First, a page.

Treasury Wine Estates has revealed continued demand for luxury wine in the September quarter, with consumer spending remaining high.
CEO Tim Ford told the company’s annual general meeting that wine lovers were still buying premium wine despite tougher economic times.
“First quarter trading conditions were consistent with our overall expectations and we expect continued strong demand for luxury wine and resilient category dynamics for premium wine globally,” he said.
Ford said that cost-cutting programs and the company’s continued shift to premiumisation meant TWE was on target to meet its ambitions of profit margins exceeding 25 per cent.
Hopes for China resolution
Ford said TWE was keeping higher-priced Penfolds wines in reserve in anticipation of an end to prohibitive tariffs by the Chinese government.
Tariffs of about 175 per cent were imposed on TWE in late 2020. The lifting of barley tariffs has given hope that wine tariffs may be next.
Ford said the deliberate strategy to hold off on making decisions about higher-end wine allocations means profits will be higher in the June half than in the December half of 2023-24. The stock rose 1.1 per cent to $11.56.
“This is a specific strategy in light of the potential for a future review on tariffs on Australian wine in China,” he said.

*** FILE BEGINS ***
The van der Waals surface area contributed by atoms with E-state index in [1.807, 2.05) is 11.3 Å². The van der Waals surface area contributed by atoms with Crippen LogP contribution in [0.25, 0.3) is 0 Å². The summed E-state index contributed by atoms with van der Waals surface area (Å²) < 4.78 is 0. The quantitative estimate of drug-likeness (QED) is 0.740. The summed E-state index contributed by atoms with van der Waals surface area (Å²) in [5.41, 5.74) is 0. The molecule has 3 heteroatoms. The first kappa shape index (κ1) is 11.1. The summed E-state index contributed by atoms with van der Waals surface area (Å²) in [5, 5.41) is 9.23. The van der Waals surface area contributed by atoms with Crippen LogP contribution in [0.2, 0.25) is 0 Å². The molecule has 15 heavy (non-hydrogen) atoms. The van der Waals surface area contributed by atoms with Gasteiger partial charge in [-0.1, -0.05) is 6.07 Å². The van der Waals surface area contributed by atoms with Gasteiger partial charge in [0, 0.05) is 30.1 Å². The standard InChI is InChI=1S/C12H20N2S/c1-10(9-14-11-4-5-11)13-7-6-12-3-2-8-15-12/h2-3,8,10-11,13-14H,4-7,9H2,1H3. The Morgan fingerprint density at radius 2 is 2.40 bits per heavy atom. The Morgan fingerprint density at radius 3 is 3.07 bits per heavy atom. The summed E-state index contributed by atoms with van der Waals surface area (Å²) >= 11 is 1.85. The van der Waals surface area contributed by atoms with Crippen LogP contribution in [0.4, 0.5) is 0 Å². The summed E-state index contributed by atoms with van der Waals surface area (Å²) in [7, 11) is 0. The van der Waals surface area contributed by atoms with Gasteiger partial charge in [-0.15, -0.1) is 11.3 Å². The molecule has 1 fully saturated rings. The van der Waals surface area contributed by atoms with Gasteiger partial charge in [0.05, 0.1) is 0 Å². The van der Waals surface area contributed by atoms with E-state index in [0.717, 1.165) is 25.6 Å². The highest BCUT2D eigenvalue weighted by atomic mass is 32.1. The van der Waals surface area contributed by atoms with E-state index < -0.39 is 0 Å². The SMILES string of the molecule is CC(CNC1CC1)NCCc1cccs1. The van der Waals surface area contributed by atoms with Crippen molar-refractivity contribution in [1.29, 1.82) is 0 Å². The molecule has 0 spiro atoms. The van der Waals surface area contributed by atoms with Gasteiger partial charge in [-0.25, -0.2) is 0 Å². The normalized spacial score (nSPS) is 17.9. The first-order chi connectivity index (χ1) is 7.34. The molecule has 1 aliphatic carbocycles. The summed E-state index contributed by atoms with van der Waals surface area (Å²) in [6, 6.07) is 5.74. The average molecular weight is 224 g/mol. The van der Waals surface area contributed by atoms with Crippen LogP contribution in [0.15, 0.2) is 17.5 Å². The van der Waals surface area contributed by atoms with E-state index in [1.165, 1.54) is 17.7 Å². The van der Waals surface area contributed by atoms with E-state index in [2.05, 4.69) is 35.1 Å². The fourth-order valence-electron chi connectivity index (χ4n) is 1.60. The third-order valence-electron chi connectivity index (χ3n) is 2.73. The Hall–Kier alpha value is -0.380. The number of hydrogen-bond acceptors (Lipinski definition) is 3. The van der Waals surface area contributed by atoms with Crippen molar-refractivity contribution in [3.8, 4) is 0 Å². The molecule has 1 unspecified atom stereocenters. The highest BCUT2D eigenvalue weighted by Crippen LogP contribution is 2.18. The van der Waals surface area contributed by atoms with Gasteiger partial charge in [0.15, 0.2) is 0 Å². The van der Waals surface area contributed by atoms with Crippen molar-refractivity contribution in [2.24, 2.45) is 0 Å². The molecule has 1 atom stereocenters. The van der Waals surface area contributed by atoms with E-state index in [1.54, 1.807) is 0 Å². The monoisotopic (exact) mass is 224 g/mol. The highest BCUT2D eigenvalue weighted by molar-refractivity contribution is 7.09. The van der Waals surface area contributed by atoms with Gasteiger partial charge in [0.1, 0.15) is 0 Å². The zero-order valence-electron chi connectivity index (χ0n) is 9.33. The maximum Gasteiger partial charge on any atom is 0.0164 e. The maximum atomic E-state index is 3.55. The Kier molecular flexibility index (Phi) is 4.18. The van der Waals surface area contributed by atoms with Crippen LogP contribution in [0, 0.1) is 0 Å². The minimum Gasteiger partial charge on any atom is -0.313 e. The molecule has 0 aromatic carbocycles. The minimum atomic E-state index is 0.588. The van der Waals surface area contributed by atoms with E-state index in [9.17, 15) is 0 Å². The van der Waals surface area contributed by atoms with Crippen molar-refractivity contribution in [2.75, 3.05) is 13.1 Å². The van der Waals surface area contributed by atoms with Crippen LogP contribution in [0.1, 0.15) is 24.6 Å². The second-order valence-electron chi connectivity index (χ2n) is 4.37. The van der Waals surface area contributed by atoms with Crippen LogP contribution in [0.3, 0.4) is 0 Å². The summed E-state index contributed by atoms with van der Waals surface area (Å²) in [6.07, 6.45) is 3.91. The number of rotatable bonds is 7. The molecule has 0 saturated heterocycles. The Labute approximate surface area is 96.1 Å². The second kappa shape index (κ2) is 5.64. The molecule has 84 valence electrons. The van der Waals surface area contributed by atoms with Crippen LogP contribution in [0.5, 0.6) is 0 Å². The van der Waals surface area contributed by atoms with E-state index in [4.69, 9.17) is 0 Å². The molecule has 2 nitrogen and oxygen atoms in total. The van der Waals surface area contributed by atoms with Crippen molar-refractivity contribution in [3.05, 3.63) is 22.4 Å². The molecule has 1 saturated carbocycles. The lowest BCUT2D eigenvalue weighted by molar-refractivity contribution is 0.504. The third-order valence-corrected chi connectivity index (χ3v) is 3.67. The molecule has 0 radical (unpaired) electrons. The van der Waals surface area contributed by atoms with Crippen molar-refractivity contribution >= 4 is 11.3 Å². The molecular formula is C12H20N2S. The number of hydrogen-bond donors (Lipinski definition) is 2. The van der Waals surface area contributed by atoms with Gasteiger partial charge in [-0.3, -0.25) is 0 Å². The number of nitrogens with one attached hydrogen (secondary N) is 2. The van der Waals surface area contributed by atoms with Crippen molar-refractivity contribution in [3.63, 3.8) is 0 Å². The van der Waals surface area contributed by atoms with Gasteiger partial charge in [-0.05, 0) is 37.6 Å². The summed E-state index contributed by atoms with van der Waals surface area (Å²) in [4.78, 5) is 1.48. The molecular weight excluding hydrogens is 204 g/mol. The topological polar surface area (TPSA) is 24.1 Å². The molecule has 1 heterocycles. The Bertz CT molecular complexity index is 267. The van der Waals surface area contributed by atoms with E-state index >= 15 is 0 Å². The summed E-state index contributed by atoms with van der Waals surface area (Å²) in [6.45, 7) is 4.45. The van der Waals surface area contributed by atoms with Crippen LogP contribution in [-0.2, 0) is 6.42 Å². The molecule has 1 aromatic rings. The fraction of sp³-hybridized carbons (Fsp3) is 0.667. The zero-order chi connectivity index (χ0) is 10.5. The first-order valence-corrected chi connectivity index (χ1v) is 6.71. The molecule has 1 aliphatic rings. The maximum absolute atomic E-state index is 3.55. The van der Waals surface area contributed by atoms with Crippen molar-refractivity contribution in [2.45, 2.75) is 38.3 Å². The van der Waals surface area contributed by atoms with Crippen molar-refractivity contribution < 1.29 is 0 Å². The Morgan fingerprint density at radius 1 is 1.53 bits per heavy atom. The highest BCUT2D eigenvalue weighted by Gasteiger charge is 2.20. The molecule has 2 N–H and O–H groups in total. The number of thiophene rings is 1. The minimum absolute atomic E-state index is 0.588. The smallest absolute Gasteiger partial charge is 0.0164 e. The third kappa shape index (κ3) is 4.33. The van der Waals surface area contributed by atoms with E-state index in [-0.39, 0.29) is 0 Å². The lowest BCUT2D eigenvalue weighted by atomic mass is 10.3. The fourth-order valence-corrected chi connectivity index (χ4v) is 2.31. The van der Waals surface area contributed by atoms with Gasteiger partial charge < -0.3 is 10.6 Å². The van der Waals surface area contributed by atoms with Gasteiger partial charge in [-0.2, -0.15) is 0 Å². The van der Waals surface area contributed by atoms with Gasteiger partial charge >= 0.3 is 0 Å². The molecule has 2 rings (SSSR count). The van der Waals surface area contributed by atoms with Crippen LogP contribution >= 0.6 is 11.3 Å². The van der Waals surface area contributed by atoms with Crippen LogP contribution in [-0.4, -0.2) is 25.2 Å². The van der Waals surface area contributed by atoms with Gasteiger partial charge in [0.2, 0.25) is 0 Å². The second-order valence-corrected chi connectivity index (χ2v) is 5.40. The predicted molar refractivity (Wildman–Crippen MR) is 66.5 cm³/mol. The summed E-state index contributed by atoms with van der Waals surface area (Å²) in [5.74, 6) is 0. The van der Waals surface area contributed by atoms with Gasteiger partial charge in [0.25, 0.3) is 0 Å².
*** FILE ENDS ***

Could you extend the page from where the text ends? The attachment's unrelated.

In an address to the Australia-China Business Council Networking Day 2023 this week Federal Minister for Trade Don Farrell said the Government was serious about stabilising and developing Australia’s relationship with China.
“There are still several challenges and unresolved issues on the trade front that we need to work through.
“As I’ve said before, we would prefer to resolve our trade issues with China through discussion and dialogue rather than through the World Trade Organization’s dispute settlement system.
“We have been very clear that the approach used for the lifting of tariffs on barley is the pathway we’d like to use for dealing with the wine dispute.
“In the meantime, we will continue to press our case for wine through the WTO.
“We’ll keep actively engaging to resolve outstanding trade impediments affecting not only wine, but also live lobster and red meat.”
Nearly half of shareholders voted to reject TWE’s remuneration report after the board allowed long-term share incentives for Ford to vest despite the impacts of the Chinese wine tariffs.
TWE received a first strike after 46.1% of investors voted against the adoption of the remuneration report. It is the first strike in the company’s history.
A second strike — a vote of 25% or more — at the next annual meeting in 2024 – will result in the board having to consider a spill motion.
Outgoing chairman Paul Rayner said no one could have predicted the heavy profit drop from China’s wine tariffs.
“The board strongly feels its decision in relation to the long-term incentive plan was appropriate given the circumstance in the tariffs imposed by China,” Rayner said at the annual general meeting.